File under things I never thought I’d ever think or say: “phew we made it through the weekend.” These past few days have been overwhelming; first the inauguration, followed by the much more uplifting women’s march. Seeing pictures of the march happening all over the world helped renew my faith in people and our ability to stand together to work towards a more just, peaceful and loving future for all!
Reward yourself for surviving the epic highs and lows of the past couple of days (highs like this as well as lows: the entire inauguration, also 3 Doors Down’s performance) with a sweet tart, perfect for getting you through this Monday!
This tart is inspired by Gerald Murphy’s Wasp and Pear, hanging at MoMA, one of my refuges this weekend. This work was the last painting of Murphy’s 7-year career, and is characteristic of his particular style: hard, flat color and the meticulous execution of super-detailed objects. In this work we see a highly-stylized wasp devouring a round green pear, along with a leaf and a honeycomb against an abstract background. Many of his works (of which there are 14 total that are known of, only 8 remain today) are large scale, and the architectural, graphic nature elevates humble, everyday objects of daily life.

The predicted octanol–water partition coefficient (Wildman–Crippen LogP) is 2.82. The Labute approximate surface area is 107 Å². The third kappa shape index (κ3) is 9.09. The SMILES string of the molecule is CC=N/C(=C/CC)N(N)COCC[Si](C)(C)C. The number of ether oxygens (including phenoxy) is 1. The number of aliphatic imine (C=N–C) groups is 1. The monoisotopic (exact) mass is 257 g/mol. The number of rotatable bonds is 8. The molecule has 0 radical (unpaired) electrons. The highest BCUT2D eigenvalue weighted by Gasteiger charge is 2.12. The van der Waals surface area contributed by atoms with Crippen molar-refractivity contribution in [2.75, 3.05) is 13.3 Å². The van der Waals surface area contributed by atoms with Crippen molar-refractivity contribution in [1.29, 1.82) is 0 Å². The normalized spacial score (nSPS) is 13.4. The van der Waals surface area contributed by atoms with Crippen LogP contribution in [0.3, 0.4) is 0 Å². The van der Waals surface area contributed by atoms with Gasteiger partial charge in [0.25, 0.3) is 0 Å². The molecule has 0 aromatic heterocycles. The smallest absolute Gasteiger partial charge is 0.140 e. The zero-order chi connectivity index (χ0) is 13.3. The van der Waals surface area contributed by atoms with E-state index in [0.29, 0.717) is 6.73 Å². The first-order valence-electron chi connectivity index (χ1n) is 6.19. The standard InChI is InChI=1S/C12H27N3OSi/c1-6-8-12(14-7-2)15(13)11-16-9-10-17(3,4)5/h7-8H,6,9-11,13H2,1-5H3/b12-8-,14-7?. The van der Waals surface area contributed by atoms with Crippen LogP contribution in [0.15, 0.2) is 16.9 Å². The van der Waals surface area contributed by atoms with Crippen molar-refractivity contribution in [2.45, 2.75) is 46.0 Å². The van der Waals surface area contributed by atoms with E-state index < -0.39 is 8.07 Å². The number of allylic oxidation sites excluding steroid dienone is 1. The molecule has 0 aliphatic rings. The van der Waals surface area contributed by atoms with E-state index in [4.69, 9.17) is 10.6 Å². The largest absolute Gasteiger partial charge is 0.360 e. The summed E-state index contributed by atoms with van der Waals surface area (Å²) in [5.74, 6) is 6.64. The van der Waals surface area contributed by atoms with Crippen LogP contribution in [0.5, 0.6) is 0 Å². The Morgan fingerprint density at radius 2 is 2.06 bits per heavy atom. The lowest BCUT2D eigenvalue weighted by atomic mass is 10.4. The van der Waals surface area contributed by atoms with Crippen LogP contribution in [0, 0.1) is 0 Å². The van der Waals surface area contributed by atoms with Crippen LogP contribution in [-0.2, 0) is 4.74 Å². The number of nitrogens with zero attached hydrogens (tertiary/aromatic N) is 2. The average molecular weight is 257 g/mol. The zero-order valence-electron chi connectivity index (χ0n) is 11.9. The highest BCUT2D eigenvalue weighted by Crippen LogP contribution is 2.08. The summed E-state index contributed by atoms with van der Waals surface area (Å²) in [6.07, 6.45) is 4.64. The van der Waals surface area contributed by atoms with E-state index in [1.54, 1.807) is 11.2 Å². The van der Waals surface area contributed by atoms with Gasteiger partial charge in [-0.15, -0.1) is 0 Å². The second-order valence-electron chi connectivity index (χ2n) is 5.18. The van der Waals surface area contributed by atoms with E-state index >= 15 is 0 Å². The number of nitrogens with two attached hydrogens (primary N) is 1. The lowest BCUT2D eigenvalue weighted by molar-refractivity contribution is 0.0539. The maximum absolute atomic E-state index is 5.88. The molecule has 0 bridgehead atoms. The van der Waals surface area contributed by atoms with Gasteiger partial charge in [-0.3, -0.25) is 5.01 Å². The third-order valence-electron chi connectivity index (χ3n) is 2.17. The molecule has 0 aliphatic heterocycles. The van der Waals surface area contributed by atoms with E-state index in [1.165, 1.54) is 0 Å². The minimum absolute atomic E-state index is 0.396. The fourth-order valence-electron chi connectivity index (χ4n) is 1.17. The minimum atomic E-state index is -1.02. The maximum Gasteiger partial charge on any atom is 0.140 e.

In 1921, Gerald and his wife Sara moved from their home in NYC to Paris, seeking a more free-spirited, artistic community. It was in Paris that Gerald first started painting, after being drawn to the incredible works of his friend Picasso and contemporaries Braque and Gris. Sara and Gerald soon moved on to the French Rivera, and were known for their flair for fabulous parties and vibrant social circle (which in addition to Picasso, also included Hemingway and Zelda and F. Scott Fitzgerald).
Gerald and Sara lived a grand, showy lifestyle, and this mapley-pear hazelnut tart is impressive but doesn’t require that much effort. (score!!) The most involved part is slicing up the pears and arranging them over the top of the tart aka the best part – feel free to mix and match any other fruit you want, but don’t complicate it – it’s simple and tasty already!
Featured art: Gerald Murphy, Wasp and Pear, 1929, oil on canvas
Recipe adapted from here